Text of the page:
The pharmacy is located alongside other retail business in a semirural village. The pharmacy sells over-the-counter medicines and dispenses NHS and private prescriptions. It offers advice about the management of minor illnesses and long-term conditions. It supplies medicines in multi-compartmental compliance packs to help people remember to take their medicines. And it delivers medicines to people’s homes.
- 2.2 - Staff have the appropriate skills, qualifications and competence for their role and the tasks they carry out, or are working under the supervision of another person while they are in training
- 2.4 - There is a culture of openness, honesty and learning
- 2.5 - Staff are empowered to provide feedback and raise concerns about meeting these standards and other aspects of pharmacy services
Why this is notable practice
Pharmacy team members are encouraged to develop skills relevant to their roles through continual training. And they use the skills they have learnt when engaging with people and providing pharmacy services. They are open to learning following their mistakes. And they work effectively together to ensure the pharmacy operates in accordance with professional standards.
How the pharmacy did this
The pharmacy kept training records for its team and it displayed training certificates relating to staff qualifications. Pharmacy team members engaged well with continual learning relating to their roles. The team completed monthly e-learning modules relating to minor ailments and over-the-counter medicines. And the Superintendent pharmacist led regular training on a range of subjects. A pharmacy team member explained the concept of the ‘SAGE and THYME’ model of communication. The team had learnt about the model in a recent training session. And the pharmacy team member explained how she would use the mnemonic to structure a conversation with a person in distress or with a concern. Pharmacy team members completed learning associated with healthy living promotions prior to engaging in the promotion. The team identified how this learning helped inform their knowledge and gave them confidence when engaging people in discussions relating to healthy living. Pharmacy team members confirmed they received protected learning time and they provided examples of how the SI continually shared feedback and learning with them.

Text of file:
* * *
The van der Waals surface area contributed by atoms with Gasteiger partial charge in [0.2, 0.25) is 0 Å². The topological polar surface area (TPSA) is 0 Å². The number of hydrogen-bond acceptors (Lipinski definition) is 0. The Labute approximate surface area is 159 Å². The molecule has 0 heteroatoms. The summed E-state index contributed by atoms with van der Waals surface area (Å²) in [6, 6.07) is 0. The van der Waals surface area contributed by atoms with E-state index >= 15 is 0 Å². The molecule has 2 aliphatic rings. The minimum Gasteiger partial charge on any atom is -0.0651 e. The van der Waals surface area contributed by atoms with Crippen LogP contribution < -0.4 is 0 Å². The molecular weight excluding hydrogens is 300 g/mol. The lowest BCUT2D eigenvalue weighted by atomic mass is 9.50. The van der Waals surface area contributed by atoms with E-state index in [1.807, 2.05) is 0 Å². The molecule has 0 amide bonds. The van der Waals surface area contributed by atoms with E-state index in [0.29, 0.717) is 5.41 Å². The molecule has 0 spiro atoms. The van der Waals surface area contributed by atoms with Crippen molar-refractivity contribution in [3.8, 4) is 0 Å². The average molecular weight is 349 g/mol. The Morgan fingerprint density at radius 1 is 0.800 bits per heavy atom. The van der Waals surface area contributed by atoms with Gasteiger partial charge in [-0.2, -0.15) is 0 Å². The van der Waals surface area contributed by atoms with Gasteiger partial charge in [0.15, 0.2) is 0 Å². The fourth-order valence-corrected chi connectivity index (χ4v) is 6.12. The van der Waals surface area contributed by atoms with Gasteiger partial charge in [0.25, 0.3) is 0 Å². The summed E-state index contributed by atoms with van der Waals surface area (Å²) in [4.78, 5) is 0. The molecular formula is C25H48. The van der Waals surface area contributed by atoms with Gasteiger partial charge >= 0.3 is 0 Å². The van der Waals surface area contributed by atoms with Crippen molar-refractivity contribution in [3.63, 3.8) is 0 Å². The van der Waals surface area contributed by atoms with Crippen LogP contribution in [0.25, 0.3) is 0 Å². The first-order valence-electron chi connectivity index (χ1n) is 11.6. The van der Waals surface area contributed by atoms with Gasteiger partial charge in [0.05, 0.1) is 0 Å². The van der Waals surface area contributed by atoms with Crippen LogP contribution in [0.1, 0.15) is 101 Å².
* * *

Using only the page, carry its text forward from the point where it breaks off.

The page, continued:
Pharmacy team members demonstrated enthusiasm when talking about the services they provided. They referred queries to the pharmacist when required and they worked together well. The team communicated continually throughout the working day to help inform workload priority and manage identified risks. Pharmacy team members engaged in a formal meetings. The structure of these meetings was broken down into the 5 principles of the GPhC’s premises standards. And notes from each meeting clearly demonstrated how the pharmacy team were continually working to identify and manage risks. Meeting notes demonstrated how the pharmacy regularly reviewed each principle of the premises standards to ensure it remained compliant with the standards. For example, SOP updates, near-misses and incident reporting was covered under Principle One in the meeting and learning, staffing updates and feedback was covered under Principle Two.
What difference this made to patients
People using the pharmacy benefit from the knowledge its team members learn through the continual approach to learning and development. Pharmacy team members engagement in continual reviews mean people using the pharmacy can feel assured that they are receiving safe services by a well trained team.
We have identified the standards most likely and least likely to be met in inspections, and highlighted examples of notable practice for each of these standards; to help everyone learn from others and to support continuous improvement: